“Job Creators” or “Hostage Takers?”
Posted by Peter M. Shane on September 26, 2011
When I started blogging occasionally for Huffington Post, I resolved to confine my use of this platform to issues on which my professional background in constitutional and administrative law would give me (and any readers I might have) the advantage of some actual expertise.
On this particular occasion, however, with our political system seemingly stuck at the depths of dysfunction, I feel the need to rant. The occasion is yesterday’s speech by House speaker John Boehner (R-OH) to the Economic Club of Washington. This is how he summed up the current state of the economy: “Job creators in America are essentially on strike.”
To be “on strike” is a telling metaphor — especially interesting if one suspects, as I do, that Speaker Boehner is typically not in sympathy with strikes. To strike, by definition, is to refuse voluntarily to perform the work you would otherwise be doing — the kind of thing that right-wing pundits would normally call “extortion.”
So, I have a proposal. From now on, instead of using “job creators” to identify the businesses that are sitting on huge piles of cash, raking in unprecedented corporate profts, and benefiting from tax breaks and bailouts that have underwritten a cushy life for unaccountable CEO’s, let’s call them what they really are: “hostage-takers.”
The hostages are us.
The hostage-takers want you to believe that tax cuts are always good for the economy. So, how did we do after the Bush tax cuts? As summed up by Ronald Brownstein,
On every major measurement, the Census Bureau report shows that the country lost ground during Bush’s two terms. While Bush was in office, the median household income declined, poverty increased, childhood poverty increased even more, and the number of Americans without health insurance spiked. By contrast, the country’s condition improved on each of those measures during Bill Clinton’s two terms, often substantially.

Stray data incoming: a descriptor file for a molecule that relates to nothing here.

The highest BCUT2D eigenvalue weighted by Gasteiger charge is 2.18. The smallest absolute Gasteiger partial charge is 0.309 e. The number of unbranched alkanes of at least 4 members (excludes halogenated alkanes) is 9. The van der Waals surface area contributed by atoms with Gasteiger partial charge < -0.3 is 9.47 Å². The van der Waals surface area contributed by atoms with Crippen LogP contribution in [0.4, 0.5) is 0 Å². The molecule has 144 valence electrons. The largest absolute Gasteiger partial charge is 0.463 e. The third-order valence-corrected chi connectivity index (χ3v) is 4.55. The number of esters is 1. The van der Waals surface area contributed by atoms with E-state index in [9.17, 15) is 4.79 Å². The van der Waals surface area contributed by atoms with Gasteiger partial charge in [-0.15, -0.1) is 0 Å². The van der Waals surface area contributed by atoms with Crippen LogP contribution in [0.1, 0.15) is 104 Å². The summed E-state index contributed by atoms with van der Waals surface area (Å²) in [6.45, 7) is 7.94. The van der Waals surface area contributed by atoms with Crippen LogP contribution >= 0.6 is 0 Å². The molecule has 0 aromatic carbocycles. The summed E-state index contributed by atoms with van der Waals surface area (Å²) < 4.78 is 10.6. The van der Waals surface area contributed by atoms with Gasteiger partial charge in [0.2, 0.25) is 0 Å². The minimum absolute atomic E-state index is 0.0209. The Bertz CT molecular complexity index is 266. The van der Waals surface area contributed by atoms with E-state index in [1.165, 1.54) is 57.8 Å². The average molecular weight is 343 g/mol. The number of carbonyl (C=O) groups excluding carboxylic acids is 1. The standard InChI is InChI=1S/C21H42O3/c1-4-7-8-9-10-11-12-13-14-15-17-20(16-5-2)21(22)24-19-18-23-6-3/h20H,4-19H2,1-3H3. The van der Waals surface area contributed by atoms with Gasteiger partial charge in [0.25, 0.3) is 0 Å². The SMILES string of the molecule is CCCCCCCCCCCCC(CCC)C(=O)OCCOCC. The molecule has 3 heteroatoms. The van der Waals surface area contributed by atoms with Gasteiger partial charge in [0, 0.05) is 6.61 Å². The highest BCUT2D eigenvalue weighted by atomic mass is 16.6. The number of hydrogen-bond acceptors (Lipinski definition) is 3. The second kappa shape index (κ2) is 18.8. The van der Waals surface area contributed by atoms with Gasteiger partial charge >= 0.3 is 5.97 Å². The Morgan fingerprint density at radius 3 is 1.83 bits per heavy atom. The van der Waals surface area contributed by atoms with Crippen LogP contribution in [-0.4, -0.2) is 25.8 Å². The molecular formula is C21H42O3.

The hostage-takers want you to believe that regulations kills jobs and, let’s face it, those child labor laws really did kill factory work opportunities for 10-year olds. But regulations can actually create jobs, by generating markets for new goods and services, and by boosting consumer demand as a result of increasing confidence in the marketplace.
Excessive regulation is hardly the problem that created the housing crisis and banking sector meltdown. Quite the reverse. So, to say that regulations per se are the enemy of growth is just wrong.
The hostage-takers want you to believe that all business needs in order to start hiring again is “certainty.” Guess what? There is no “certainty” in the economy; there is only risk. Political scientist Jacob Hacker has documented in compelling terms what he calls the “great risk shift” — the poisonous trajectory of right-wing public policy in which the corporate elite and their political allies have shifted economic risk from their shoulders and placed it on the shoulders of workers and the middle class, who now have less job security, fewer benefits, and a lower median wage, even as productivity improves.
I now have a modest proposal. Let’s stop negotiating with hostage-takers. Let’s stand up to them. Let’s insist that the machinery of government was not designed to accelerate the concentration of wealth in the hands of a very few, while the rest of the population experiences the worst poverty rate in decades and the most dramatic income inequalities in nearly a century. Let’s remind the hostage takers that ours was intended to be a “government of the people, by the people, and for the people.”
And we don’t pay ransom.
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